Head teachers have welcomed the suggestion that sixth-formers should apply to university after getting their A-level results.
The plans could see more working class pupils at university
A government advisor proposed the idea as fairer and more efficient than the current system of applying before sitting the exams, which relies on predicted results.
John Dunford, general secretary of the Secondary Heads Association, said: "There's no doubt this is the holy grail of university applications. It's the thing that we're all aiming for, because we do believe it to be a lot fairer.
"It will get away from this wretched position where youngsters at present apply for courses some nine months in advance of when they're going to start them.
"And of course very often during that nine months they think, oh my goodness, I wish I'd applied for something else."
Education Secretary Charles Clarke has asked officials to investigate how the new system might work, and whether it would involve major upheaval.
Currently, students must apply to university without knowing how good their grades will be and the universities must make their offers in a similar vacuum.
The system has been criticised for a lack of fairness and transparency, particularly in the way better-off pupils, coached and confident, are advantaged over those from poorer backgrounds.
The National Union of Students (NUS) welcomed the proposed changes, saying it would benefit teenagers from lower income families.
NUS vice president of education, Chris Weavers, said: "Their aspirations tend to be lower and they don't expect to succeed as highly as they often do within their A-levels.
"This means they apply for universities and colleges below their actual potential.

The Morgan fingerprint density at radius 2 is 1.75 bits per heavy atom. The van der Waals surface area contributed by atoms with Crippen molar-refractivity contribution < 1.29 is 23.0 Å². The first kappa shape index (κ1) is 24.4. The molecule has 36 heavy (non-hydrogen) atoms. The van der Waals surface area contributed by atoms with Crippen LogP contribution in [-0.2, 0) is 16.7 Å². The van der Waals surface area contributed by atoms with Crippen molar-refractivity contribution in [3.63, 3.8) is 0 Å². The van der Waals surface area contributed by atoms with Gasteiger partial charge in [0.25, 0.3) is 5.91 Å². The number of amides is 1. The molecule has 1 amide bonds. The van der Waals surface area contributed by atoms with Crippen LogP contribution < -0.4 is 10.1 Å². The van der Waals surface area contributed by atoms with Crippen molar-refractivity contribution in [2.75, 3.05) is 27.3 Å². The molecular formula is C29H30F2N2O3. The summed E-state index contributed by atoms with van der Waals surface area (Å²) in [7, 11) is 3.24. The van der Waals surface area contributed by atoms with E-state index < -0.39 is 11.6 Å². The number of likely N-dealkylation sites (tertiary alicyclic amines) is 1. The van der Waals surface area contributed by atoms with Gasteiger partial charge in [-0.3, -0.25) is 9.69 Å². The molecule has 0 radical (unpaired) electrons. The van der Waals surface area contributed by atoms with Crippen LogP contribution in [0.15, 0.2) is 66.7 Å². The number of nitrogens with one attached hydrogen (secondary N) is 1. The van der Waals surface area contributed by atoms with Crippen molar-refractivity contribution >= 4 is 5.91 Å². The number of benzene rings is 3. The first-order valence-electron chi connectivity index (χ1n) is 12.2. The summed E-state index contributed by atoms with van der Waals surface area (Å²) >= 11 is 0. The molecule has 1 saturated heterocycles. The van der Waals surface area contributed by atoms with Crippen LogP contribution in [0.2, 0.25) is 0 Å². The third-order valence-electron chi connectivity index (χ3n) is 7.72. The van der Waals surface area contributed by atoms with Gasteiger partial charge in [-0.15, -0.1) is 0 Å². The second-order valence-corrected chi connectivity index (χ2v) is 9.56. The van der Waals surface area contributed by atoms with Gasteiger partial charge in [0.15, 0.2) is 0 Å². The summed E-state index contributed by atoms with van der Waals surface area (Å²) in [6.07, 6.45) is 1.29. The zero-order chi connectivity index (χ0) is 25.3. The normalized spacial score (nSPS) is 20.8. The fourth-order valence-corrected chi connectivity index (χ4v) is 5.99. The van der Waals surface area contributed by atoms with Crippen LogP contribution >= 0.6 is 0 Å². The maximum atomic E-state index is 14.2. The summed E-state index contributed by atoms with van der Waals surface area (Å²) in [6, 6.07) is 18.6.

"Instead of applying to the higher universities, which are perceived as better universities, they actually apply lower."
But some universities have warned it could mean a major re-design of the academic year, to allow sufficient time between results day and students starting at university.
Independent education analyst Ted Wragg, former professor of education at Exeter University, said the proposed system could prove impossible in practical terms.
"The results don't come out until the third week of August.
"Within three or four weeks you'd have to have people rushing around the country looking at universities, if that's what they wanted to do, being interviewed, trying to settle themselves in, find accommodation and so on.
"Plus universities not knowing until the last minute exactly how many students they were going to have.
"I think it would be a nightmare."
Liberal Democrat spokesman David Rendel also questioned how the scheme would work in reality.
"These proposals appear to
place too much emphasis on exam results and not enough on the potential of
students," he said.
"Although these measures would reduce much of the worry and complications of
the clearing system, they would surely require a huge rethink about how
university terms are structured.
"Surely it is better to wait until the proposals for reforming 14-19
education have bedded down before we change the university applications
The proposal is part of a report by a government taskforce set up to ensure access to university is fair, and that universities try to encourage poorer students to apply.
This year's A-level results come out on Thursday.